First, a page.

Syrian Kurdish forces to push on IS capital this summer

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A United States defense official told AFP earlier this week that the equipment would include small arms, ammunition, machineguns, armored vehicles and bulldozers.

Erdogan, who is to meet with Trump during a visit May 16 to Washington, is expected to express his anger at the USA president's decision to arm Kurdish fighters in Syria in preparation for an attack on Raqqa, the Syrian city serving as the capital of the Islamic State (ISIS).

The US military command in the Middle East, Centcom, confirmed the "liberation" of Tabaqa.

Coalition spokesman Col. John Dorrian said the capture of Tabqa is "yet another victory" for the Kurdish-led forces, the U.S.'s most effective partner on the ground in Syria fighting IS.

The city was cut off from food and water supply as the SDF moved in.

Daesh's defeat in Tabqa marks a major milestone for the coalition's effort to encircle Daesh's de facto Syrian capital, Raqqah, ahead of a planned attack on the city.

The SDF fight for Raqqa - dubbed Operation Wrath of the Euphrates - has already seen the alliance capture large swathes of the surrounding province with help from the US-led coalition bombing IS in Iraq and Syria.

The battle for Tabqa was marked by fears that the dam would be severely damaged and collapse, leading to massive flooding downstream.

Among its fighters is British woman Kimmie Taylor, who told The Independent she was bracing for a "bloodbath" in Raqqa while preparing for the offensive earlier this year.

The body of an alleged IS fighter was seen today floating in the artificial reservoir created by the dam.

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The Turkish Government considers the YPG to be an integral part of the Kurdish Workers' Party (PKK), which both the USA and Turkey designate a terrorist organization.

YPG video footage on Thursday showed half a dozen fighters and youths dancing in Tabaqa, and children calling out excitedly: "The dam has been liberated".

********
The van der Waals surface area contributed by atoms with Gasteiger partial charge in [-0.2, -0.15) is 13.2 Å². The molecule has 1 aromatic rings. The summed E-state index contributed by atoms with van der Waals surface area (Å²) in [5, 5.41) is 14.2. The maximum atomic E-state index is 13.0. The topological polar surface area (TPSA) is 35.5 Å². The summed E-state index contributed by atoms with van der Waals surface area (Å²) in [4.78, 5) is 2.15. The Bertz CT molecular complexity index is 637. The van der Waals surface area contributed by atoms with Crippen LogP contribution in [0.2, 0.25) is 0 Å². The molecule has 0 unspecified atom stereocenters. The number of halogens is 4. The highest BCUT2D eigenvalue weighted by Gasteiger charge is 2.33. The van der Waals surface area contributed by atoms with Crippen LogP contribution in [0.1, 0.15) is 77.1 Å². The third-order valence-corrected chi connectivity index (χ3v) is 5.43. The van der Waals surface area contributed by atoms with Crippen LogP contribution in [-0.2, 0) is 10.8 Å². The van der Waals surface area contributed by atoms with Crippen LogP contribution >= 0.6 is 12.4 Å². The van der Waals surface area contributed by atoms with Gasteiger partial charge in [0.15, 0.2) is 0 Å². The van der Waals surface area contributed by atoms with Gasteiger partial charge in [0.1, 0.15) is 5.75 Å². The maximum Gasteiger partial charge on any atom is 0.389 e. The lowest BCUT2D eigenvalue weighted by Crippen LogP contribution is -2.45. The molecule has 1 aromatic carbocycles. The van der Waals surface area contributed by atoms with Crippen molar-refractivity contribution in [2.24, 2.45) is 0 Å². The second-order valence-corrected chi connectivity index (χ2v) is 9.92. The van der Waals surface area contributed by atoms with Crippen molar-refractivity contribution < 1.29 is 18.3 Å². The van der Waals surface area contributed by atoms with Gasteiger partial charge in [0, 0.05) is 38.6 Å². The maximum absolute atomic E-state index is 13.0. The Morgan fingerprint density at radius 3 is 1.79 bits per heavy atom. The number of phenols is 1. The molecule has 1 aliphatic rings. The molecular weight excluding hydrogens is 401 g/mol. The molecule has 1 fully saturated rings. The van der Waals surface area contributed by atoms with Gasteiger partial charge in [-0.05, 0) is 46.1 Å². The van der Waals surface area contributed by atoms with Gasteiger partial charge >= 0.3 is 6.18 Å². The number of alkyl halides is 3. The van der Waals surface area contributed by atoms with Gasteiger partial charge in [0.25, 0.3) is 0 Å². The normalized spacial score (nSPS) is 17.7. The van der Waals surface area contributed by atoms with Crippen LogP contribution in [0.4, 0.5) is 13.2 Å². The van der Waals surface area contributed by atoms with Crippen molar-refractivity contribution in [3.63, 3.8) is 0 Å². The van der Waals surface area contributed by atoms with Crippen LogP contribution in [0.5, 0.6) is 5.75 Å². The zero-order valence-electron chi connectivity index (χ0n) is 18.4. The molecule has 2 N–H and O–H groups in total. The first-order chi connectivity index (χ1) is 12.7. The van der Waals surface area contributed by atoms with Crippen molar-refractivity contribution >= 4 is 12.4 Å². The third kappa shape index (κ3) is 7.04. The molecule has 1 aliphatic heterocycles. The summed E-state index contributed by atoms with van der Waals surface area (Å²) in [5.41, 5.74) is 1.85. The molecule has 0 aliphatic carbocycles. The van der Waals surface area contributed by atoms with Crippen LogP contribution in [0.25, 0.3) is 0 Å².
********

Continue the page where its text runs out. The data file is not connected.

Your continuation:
The campaign to recapture Raqqa, which has been in ISIL's control since 2013, appears to be accelerating following a decision by the Trump administration to arm the Kurdish-led forces with heavy weapons. Here is an ally, for 60 years now - even before North Atlantic Treaty Organisation.

The SDF is dominated by the Kurdish People's Protection Units [YPG], seen by the U.S. as an indispensable ally in the fight against IS but considered a "terrorist group" by Turkey.

A spokesman for the US -led coalition against IS, Col. John Dorrian, said Wednesday that the weapons would be delivered to the Kurds soon.

The Pentagon has refused to acknowledge all but a handful of these killings-it recently raised its absurdly low estimate to 352-while the U.S. media, which has churned out endless war propaganda over Syrian civilians killed in attacks by government forces and their Russian allies, has virtually ignored the bloodbath inflicted by Washington's air war.

Recep Tayyip Erdogan's country considers the YPG an extension of the outlawed Kurdistan Workers Party (PKK), which has waged an insurgency in Turkey's mainly Kurdish southeast for three decades.

"We are very mindful of the Turkish concerns on this", Davis said.

But Defense Secretary Jim Mattis, who met with Turkish Prime Minister Binali Yildirim last week in London, after the arming decision had been announced, described it as final.

No newly authorised aid had been delivered yet, Hassan said, but he added that "I believe this support will arrive soon". Secondly, they say that if they do not cooperate with the YPG, the group may shift direction to become a Russian ally.

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